The fact that the copyright trolls even bother to be concerned about the semantics that are used to describe their "industry" illustrates how desperate they really are.

Unless the actual copyright owner is really "wronged" in some egregious way, the business of copyright trolling is a PR nightmare.
Attempts to "sanitize" the language used to describe their tactics would have little effect in improving their reputations in any event.

S.G.
« Last Edit: April 25, 2012, 07:44:58 AM by Matthew Chan »

Robert Krausankas (BuddhaPi)

  • ELI Defense Team Member
  • Administrator
  • Hero Member
  • *****
  • Posts: 3354
    • View Profile
    • ExtortionLetterInfo
Re: NY Appellate Court Says: The term "Extortionist" is NOT Defamatory
« Reply #3 on: April 26, 2012, 03:51:49 PM »
And here is another reference to the word extortion being used in regardsto a Righthaven Case

"In a statement posted on its website Wednesday, VCDL said that Righthaven’s suit against it “was a form of legal extortion” in which VCDL suggested that Righthaven early on offered to settle in hopes of making a quick profit at the expense of VCDL."

http://www.vegasinc.com/news/2012/apr/26/nonprofit-seeks-donations-cover-righthaven-copyrig/
Most questions have already been addressed in the forums, get yourself educated before making decisions.

Any advice is strictly that, and anything I may state is based on my opinions, and observations.
Robert Krausankas

I have a few friends around here..

Mulligan

  • Sr. Member
  • ****
  • Posts: 451
    • View Profile
Re: NY Appellate Court Says: The term "Extortionist" is NOT Defamatory
« Reply #4 on: April 26, 2012, 05:13:34 PM »
Speaking of a term like "extortion" not being defamatory...

If a lawyer like Timothy B. McCormack had a son or daughter, I wonder if a conversation between him and said child would go something like this:

Child: Daddy, what do you do for a living?

Lawyer like TBMcC: I have an intellectual property law firm.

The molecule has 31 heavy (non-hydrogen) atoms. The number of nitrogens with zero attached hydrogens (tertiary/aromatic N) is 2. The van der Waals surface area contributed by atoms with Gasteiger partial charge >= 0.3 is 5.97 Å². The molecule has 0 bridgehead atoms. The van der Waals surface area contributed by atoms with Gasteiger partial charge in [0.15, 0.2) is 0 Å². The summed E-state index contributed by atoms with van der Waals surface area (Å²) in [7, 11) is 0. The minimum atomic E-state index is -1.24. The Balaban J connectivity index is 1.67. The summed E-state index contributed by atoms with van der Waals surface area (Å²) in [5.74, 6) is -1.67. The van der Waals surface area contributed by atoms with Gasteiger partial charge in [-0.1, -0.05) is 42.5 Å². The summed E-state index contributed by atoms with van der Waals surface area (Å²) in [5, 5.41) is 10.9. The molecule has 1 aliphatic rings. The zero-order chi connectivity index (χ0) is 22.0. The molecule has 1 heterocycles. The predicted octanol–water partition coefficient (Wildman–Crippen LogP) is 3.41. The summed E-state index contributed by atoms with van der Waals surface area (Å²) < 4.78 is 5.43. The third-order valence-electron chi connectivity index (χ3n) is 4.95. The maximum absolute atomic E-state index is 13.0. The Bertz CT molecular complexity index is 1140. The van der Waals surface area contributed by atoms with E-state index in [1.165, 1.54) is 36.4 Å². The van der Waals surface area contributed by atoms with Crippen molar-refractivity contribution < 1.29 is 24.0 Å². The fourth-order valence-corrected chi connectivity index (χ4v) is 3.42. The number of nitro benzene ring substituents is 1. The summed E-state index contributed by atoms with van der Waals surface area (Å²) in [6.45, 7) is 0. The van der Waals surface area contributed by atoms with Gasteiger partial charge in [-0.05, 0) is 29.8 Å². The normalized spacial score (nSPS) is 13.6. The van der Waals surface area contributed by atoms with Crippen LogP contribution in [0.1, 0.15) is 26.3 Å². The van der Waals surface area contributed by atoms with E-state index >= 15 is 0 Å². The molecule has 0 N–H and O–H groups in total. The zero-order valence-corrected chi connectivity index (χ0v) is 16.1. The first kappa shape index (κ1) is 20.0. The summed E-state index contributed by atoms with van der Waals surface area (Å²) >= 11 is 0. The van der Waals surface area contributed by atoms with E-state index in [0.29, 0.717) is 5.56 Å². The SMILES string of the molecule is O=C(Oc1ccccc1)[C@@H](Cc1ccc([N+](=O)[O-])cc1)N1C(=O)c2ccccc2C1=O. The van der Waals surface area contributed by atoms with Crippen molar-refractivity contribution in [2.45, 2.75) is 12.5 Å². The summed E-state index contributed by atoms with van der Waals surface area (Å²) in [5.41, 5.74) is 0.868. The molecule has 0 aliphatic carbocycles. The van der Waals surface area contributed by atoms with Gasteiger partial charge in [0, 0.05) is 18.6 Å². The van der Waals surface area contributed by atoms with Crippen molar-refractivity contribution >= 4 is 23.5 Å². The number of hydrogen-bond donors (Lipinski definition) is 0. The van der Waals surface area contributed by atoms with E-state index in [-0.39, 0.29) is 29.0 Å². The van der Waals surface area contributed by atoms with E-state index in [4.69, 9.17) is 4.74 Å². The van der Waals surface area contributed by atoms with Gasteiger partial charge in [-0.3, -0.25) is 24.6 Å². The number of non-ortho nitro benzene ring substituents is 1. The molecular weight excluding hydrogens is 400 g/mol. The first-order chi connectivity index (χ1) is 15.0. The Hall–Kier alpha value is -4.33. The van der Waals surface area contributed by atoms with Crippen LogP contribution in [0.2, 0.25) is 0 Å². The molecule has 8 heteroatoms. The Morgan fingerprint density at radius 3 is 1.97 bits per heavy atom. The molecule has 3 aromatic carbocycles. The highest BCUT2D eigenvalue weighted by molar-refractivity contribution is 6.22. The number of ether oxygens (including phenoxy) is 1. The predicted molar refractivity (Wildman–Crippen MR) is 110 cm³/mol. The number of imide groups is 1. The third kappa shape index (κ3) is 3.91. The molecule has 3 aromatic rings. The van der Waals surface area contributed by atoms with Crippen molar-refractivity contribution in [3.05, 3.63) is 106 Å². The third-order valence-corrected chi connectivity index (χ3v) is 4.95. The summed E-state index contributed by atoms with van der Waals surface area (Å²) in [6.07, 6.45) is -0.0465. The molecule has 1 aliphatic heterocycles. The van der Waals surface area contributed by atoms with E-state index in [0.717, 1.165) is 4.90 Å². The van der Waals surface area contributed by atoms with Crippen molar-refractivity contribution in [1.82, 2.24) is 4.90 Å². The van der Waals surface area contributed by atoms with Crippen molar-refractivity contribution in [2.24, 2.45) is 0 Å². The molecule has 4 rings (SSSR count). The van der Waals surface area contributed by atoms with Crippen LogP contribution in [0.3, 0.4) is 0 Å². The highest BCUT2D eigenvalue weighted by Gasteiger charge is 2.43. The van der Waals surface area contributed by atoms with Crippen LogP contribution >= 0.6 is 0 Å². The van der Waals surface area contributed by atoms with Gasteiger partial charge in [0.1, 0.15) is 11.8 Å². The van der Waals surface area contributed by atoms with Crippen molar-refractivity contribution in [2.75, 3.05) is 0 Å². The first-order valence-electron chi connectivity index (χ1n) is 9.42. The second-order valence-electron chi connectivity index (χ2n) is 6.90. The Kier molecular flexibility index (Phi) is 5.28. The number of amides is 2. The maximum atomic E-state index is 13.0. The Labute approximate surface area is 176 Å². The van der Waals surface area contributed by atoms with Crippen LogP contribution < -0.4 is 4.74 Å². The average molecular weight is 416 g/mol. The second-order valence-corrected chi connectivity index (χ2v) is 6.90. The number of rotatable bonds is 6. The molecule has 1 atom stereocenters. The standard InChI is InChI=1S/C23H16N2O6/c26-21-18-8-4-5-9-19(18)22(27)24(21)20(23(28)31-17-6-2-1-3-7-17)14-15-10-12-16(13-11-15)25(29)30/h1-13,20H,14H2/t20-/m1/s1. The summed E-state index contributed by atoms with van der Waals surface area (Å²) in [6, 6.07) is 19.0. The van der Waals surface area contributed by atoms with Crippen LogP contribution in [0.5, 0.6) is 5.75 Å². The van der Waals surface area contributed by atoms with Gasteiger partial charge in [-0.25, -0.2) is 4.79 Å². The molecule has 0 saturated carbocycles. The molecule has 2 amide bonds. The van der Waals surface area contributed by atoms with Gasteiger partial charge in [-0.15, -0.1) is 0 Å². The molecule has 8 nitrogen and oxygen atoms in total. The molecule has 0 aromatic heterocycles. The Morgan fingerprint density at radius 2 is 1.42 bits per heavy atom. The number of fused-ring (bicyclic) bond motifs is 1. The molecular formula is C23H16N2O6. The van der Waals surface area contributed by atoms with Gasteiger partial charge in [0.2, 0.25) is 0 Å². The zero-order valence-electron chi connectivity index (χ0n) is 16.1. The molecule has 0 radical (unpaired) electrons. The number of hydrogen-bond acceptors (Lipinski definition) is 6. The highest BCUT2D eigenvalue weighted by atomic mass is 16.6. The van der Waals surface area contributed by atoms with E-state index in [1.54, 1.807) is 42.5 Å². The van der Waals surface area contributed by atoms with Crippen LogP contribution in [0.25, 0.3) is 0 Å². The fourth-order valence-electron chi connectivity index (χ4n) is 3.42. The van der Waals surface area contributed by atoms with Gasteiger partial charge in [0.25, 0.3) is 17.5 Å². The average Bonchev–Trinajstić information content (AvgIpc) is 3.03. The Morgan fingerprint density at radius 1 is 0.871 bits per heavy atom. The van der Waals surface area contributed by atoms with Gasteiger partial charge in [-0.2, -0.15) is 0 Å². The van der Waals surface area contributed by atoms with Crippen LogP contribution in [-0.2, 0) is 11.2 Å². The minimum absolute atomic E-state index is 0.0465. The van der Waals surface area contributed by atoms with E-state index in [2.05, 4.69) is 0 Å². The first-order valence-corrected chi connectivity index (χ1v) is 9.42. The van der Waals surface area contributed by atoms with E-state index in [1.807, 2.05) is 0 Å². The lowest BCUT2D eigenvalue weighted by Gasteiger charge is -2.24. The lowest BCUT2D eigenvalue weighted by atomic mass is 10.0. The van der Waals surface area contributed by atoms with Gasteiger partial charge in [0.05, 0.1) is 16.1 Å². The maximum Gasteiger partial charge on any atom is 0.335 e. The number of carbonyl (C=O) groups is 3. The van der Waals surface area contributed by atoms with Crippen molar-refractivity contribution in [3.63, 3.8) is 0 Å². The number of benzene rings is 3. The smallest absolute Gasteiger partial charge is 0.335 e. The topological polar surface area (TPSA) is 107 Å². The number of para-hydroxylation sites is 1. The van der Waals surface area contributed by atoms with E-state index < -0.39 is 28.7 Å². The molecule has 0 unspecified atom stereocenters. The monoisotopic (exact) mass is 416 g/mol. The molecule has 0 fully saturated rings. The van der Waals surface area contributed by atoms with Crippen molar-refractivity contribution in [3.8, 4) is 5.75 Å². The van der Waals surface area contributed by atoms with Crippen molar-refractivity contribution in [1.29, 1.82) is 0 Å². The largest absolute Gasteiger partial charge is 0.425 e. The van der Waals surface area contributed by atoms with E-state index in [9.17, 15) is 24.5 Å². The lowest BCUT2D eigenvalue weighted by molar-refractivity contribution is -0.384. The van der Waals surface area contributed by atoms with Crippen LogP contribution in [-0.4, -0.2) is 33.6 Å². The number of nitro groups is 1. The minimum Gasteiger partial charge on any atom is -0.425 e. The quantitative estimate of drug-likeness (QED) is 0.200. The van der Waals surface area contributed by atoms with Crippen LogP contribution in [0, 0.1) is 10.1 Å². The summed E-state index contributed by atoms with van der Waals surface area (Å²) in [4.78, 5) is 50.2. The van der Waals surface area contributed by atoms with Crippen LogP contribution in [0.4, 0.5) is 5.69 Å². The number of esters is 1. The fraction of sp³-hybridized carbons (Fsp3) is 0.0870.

Child: Oh, you mean you protect the creations of artists from huge companies that don't pay the artists properly?

Lawyer like TBMcC: No, no, that's not what I mean. Actually I work for Getty Images, which is a huge company that has dramatically reduced what it pays its artists while exponentially increasing its extrajudicial business model used to extract outrageous payments from little mom and pop websites. And when these people won't pay, then Getty Images turns the work over to my law firm and we try to get even more money out of these nasty copyright infringers. We call them thieves!

Child: I thought copyright infringement was a civil matter?

Lawyer like TBMcC: Well, yes, it is. You know that, and I know that, but the people we send our letters to don't know it. And they send us more money when they think we can put them in jail because they are thieves. Do you understand?

Child: I think so... Daddy, you mean you try to extort even bigger sums of money from little mom and pop website owners?

Lawyer like TBMcC: (Gently) We don't call it extortion. We call it protecting the rights of our artists.

Child: Oh, you mean when you increase the demand for settlement from $750 to $2100, you're going to pay the photographer most of that money?

Lawyer like TBMcC: Not exactly. But I do have a paralegal who sends out our demand letters, and she's making almost eight dollars an hour.

Child: How much do you pay the artist when you scare someone out of $2100?

Lawyer like TBMcC: I can't tell you that. We sign confidentiality agreements keeping all the settlement terms secret forever.

Child: Daddy, are you a copyright troll?

Lawyer like TBMcC: No, no, no! I'm the head of a well-established and highly respected intellectual property law firm, and we do honest work! We punish nasty copyright infringers who post images on their websites without paying for them!

Child: Daddy, aren't there more than 80 billion images on the Internet? How can one image on one website be worth $2100?

Lawyer like TBMcC: Have they taught you about inflation in school yet?

Robert Krausankas (BuddhaPi)

  • ELI Defense Team Member
  • Administrator
  • Hero Member
  • *****
  • Posts: 3354
    • View Profile
    • ExtortionLetterInfo
Re: NY Appellate Court Says: The term "Extortionist" is NOT Defamatory
« Reply #5 on: April 26, 2012, 05:19:28 PM »
Holy shit mulligan!!! This is funny as hell, couple this with the cheesy "Mr Rogers" video that Timothy B. McCormack did and it's even better...classi, high fives to you my friend!
Most questions have already been addressed in the forums, get yourself educated before making decisions.

Any advice is strictly that, and anything I may state is based on my opinions, and observations.
Robert Krausankas

I have a few friends around here..

Peeved

  • Guest
Re: NY Appellate Court Says: The term "Extortionist" is NOT Defamatory
« Reply #6 on: April 26, 2012, 05:28:16 PM »
HAHAHAHAHAHA! BIGGEST LAUGH OF THE DAY! BRAVO MULLIGAN!!!

LOVE IT!
 ;D ;D ;D